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What to Expect After Wisdom Teeth Extraction



Though we hear about people having wisdom teeth extraction all of the time we might begin to think of it as a minor issue. For some people, it is a “simple” procedure. In fact, there are two ways that wisdom teeth extraction is described – simple and surgical. The simple procedures are those in which the teeth are fully erupted from the gum tissue and are in alignment with the rest of the teeth. These are often wisdom teeth that come out almost as easily and directly as all of the other adult teeth.

Then there are the surgical procedures that require incisions into the gum tissue because the teeth are not fully erupted, and in some cases have shown no signs of the eruption at all. When this is the case, the patient must have x-rays done to show the position of the teeth and how they sit in proximity to the nerves and other roots. These can be challenging matters where wisdom teeth extraction is concerned, and a good oral surgeon will often take steps to ensure that their patient is well prepared for the procedure.

Usually, this means giving them a way of managing pain even before they arrive at the dental office. Most people going through wisdom teeth extraction will need to have a ride to and from the office because they will be given pain medications to help with any discomfort. These medications are usually imperative in the hours after the procedure because there is a lot of pain brought on by the many processes that have occurred.

For example, wisdom teeth extraction involves:

  • Incisions in the gum tissue to expose the full tooth;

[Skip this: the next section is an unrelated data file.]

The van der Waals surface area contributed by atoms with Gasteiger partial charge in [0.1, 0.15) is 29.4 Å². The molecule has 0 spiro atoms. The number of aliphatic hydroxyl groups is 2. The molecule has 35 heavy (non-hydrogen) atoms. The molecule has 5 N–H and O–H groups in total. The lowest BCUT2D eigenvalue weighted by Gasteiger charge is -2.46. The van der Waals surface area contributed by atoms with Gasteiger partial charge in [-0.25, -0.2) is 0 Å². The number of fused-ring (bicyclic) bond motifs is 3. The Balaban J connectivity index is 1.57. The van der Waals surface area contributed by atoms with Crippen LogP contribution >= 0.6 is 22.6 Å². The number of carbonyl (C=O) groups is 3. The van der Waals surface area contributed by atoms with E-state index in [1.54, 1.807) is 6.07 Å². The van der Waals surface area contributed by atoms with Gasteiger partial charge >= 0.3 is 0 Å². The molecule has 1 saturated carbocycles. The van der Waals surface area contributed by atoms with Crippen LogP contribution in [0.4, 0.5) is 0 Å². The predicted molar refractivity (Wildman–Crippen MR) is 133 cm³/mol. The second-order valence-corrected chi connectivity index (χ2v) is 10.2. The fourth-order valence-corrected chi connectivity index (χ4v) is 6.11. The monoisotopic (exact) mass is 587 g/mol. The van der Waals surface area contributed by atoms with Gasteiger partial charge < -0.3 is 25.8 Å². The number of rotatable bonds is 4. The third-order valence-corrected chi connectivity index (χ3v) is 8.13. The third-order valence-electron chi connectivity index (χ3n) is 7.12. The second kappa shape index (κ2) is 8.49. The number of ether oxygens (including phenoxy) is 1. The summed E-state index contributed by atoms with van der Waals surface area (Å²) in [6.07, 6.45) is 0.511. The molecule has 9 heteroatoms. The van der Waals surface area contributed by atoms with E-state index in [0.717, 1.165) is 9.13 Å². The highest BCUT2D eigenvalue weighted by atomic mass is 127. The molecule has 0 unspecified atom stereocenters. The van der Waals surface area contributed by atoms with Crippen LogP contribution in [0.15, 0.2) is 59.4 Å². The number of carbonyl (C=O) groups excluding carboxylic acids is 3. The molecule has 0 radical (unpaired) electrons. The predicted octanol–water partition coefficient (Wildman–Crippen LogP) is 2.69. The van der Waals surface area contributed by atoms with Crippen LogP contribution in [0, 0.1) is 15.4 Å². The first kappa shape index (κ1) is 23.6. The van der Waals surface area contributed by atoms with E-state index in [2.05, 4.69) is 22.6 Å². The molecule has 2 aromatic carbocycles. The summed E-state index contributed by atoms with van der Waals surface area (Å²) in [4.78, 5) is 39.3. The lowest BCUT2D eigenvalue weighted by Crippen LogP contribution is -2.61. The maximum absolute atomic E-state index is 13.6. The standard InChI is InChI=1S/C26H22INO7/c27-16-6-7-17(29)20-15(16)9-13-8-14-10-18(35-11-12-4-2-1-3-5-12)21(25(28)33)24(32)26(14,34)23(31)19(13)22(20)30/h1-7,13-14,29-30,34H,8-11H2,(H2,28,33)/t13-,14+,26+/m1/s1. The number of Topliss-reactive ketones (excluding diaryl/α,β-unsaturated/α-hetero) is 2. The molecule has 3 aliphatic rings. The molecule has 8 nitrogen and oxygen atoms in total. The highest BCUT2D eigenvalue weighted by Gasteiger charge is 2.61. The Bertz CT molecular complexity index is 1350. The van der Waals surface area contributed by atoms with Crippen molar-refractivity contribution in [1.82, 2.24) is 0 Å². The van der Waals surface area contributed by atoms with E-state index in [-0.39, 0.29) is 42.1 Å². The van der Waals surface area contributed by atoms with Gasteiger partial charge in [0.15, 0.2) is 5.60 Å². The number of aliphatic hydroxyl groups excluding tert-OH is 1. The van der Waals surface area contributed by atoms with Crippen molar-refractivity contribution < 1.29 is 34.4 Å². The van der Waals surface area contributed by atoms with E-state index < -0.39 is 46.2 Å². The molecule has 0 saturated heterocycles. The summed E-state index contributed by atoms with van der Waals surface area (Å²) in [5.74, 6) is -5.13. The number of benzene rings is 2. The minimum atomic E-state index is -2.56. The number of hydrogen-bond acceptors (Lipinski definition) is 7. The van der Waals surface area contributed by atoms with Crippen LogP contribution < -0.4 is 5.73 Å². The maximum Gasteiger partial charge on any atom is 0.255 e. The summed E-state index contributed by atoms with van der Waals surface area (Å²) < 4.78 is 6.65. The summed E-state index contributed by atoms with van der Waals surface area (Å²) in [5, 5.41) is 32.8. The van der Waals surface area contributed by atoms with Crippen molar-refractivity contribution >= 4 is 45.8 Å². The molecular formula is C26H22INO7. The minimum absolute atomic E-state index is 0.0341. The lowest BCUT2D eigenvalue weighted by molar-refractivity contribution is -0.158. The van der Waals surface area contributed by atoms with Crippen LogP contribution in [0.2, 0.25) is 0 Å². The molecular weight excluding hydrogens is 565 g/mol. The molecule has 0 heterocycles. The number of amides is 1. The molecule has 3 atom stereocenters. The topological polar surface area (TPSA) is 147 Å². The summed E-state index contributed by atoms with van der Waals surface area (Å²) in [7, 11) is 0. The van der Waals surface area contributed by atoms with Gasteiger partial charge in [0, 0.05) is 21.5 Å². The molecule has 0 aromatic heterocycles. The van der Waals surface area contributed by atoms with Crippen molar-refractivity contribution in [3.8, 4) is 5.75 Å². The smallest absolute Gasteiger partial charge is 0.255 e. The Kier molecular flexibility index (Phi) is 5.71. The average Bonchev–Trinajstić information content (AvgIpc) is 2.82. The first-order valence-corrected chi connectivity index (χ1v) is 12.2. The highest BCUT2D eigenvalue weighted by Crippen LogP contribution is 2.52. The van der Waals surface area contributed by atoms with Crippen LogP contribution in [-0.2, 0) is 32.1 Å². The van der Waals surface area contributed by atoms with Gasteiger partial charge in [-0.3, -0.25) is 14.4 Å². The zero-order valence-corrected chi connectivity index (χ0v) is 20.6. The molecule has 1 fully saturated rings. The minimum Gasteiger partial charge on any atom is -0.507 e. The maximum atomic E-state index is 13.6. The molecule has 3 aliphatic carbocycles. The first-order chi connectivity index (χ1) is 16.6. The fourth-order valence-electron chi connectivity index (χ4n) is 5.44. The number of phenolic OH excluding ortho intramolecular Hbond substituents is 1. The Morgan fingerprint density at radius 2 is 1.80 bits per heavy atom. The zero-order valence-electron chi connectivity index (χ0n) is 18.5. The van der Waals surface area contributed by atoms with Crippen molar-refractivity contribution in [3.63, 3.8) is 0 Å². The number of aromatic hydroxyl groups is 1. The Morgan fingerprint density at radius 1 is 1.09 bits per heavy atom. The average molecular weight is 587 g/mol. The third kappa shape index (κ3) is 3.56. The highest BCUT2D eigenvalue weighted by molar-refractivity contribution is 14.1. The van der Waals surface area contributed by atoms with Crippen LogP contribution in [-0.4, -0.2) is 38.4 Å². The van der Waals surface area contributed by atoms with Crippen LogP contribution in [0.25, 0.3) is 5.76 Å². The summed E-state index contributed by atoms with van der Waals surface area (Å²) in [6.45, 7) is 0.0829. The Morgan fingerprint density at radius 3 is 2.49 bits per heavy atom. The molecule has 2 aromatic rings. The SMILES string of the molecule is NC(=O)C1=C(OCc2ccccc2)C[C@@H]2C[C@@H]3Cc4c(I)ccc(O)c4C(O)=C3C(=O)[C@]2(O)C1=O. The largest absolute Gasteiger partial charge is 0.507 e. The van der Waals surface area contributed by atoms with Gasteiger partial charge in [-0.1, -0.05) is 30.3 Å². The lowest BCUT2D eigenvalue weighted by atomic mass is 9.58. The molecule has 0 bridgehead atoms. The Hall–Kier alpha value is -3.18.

• Removal of some bone if it impedes access to the tooth or roots;
  • Removal of the tooth (whether intact or in pieces); and
  • Stitches if the incisions are large.

Clearly, many patients would awaken from their wisdom teeth extraction with tremendous discomfort, but most are provided with plenty of effective pain medication.

So, what can be expected in the hours and days following the procedure? The following list of symptoms or events tend to occur:

  1. Your mouth may bleed for the next 24 hours. This bleeding should not be extensive or heavy, and if it does not stop within that 24-hour window, it is essential to contact the dentist.
  2. You will have swelling in the face, and it can be extensive. The use of anti-inflammatory medications and ice packs are the best remedies – plus they help with pain too.
  3. You will be unable to eat regular foods or use straws. The suction created by the use of straws can actually cause the necessary blood clots to be dislodged from the gums. It is best to just eat foods with a spoon or gently sip beverages.
  4. You will have to avoid smoking in the days after extraction too as the suction and the smoke can pose problems to healing.
  5. You may have to return if you discover you have a “dry socket” or wound that will not heal. You may also have to return to have stitches removed.

Though it does seem like many things might occur after the procedure is done, nothing tremendously serious or problematic tends to happen. Wisdom teeth can be a real bother, but if you find that yours must be removed, you will be able to prepare for the procedure as well as know-how to handle any problems afterward.